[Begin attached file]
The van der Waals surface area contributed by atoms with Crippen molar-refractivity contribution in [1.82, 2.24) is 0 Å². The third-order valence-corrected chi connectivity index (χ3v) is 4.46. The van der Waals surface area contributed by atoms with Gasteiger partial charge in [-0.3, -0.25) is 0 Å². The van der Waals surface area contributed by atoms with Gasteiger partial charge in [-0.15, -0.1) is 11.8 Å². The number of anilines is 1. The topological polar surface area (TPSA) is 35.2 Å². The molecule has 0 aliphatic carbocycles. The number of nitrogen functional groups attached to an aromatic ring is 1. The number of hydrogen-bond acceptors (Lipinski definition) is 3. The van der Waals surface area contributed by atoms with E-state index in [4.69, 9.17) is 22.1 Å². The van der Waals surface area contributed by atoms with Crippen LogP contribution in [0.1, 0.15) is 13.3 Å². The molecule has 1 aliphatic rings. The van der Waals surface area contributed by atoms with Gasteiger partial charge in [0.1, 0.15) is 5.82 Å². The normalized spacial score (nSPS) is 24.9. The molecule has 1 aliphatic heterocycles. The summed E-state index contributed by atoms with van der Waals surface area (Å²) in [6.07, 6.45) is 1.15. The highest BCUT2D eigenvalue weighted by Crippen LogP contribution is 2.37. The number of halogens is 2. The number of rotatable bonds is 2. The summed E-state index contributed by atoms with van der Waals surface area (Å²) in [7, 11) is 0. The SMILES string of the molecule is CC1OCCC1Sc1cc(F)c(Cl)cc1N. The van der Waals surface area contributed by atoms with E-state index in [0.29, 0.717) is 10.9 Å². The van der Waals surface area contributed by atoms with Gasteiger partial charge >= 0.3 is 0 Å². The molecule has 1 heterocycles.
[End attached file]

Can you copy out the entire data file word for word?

The van der Waals surface area contributed by atoms with Crippen molar-refractivity contribution in [1.82, 2.24) is 0 Å². The third-order valence-corrected chi connectivity index (χ3v) is 4.46. The van der Waals surface area contributed by atoms with Gasteiger partial charge in [-0.3, -0.25) is 0 Å². The van der Waals surface area contributed by atoms with Gasteiger partial charge in [-0.15, -0.1) is 11.8 Å². The number of anilines is 1. The topological polar surface area (TPSA) is 35.2 Å². The molecule has 0 aliphatic carbocycles. The number of nitrogen functional groups attached to an aromatic ring is 1. The number of hydrogen-bond acceptors (Lipinski definition) is 3. The van der Waals surface area contributed by atoms with E-state index in [4.69, 9.17) is 22.1 Å². The van der Waals surface area contributed by atoms with Crippen LogP contribution in [0.1, 0.15) is 13.3 Å². The molecule has 1 aliphatic rings. The van der Waals surface area contributed by atoms with Gasteiger partial charge in [0.1, 0.15) is 5.82 Å². The normalized spacial score (nSPS) is 24.9. The molecule has 1 aliphatic heterocycles. The summed E-state index contributed by atoms with van der Waals surface area (Å²) in [6.07, 6.45) is 1.15. The highest BCUT2D eigenvalue weighted by Crippen LogP contribution is 2.37. The number of halogens is 2. The number of rotatable bonds is 2. The summed E-state index contributed by atoms with van der Waals surface area (Å²) in [7, 11) is 0. The SMILES string of the molecule is CC1OCCC1Sc1cc(F)c(Cl)cc1N. The van der Waals surface area contributed by atoms with E-state index in [0.29, 0.717) is 10.9 Å². The van der Waals surface area contributed by atoms with Gasteiger partial charge >= 0.3 is 0 Å². The molecule has 1 heterocycles.